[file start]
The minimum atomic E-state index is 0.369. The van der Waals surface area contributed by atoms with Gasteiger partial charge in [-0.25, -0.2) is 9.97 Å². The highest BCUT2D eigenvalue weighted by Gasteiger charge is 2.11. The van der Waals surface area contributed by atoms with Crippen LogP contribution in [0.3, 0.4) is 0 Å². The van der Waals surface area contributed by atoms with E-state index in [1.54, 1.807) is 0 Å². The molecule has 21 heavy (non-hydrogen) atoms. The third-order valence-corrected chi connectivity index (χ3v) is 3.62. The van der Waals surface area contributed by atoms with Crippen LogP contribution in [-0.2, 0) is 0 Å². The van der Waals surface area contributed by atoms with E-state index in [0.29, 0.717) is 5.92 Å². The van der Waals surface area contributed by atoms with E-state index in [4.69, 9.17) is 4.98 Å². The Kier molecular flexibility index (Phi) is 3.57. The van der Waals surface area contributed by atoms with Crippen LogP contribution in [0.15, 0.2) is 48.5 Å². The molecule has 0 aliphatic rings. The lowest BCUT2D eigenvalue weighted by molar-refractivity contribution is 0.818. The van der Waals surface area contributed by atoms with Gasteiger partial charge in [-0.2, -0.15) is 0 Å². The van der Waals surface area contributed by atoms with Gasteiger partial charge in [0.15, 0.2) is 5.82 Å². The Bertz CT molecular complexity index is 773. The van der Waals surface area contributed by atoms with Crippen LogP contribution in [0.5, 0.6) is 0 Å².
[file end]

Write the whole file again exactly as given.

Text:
The minimum atomic E-state index is 0.369. The van der Waals surface area contributed by atoms with Gasteiger partial charge in [-0.25, -0.2) is 9.97 Å². The highest BCUT2D eigenvalue weighted by Gasteiger charge is 2.11. The van der Waals surface area contributed by atoms with Crippen LogP contribution in [0.3, 0.4) is 0 Å². The van der Waals surface area contributed by atoms with E-state index in [1.54, 1.807) is 0 Å². The molecule has 21 heavy (non-hydrogen) atoms. The third-order valence-corrected chi connectivity index (χ3v) is 3.62. The van der Waals surface area contributed by atoms with Crippen LogP contribution in [-0.2, 0) is 0 Å². The van der Waals surface area contributed by atoms with E-state index in [0.29, 0.717) is 5.92 Å². The van der Waals surface area contributed by atoms with E-state index in [4.69, 9.17) is 4.98 Å². The Kier molecular flexibility index (Phi) is 3.57. The van der Waals surface area contributed by atoms with Crippen LogP contribution in [0.15, 0.2) is 48.5 Å². The molecule has 0 aliphatic rings. The lowest BCUT2D eigenvalue weighted by molar-refractivity contribution is 0.818. The van der Waals surface area contributed by atoms with Gasteiger partial charge in [-0.2, -0.15) is 0 Å². The van der Waals surface area contributed by atoms with Gasteiger partial charge in [0.15, 0.2) is 5.82 Å². The Bertz CT molecular complexity index is 773. The van der Waals surface area contributed by atoms with Crippen LogP contribution in [0.5, 0.6) is 0 Å².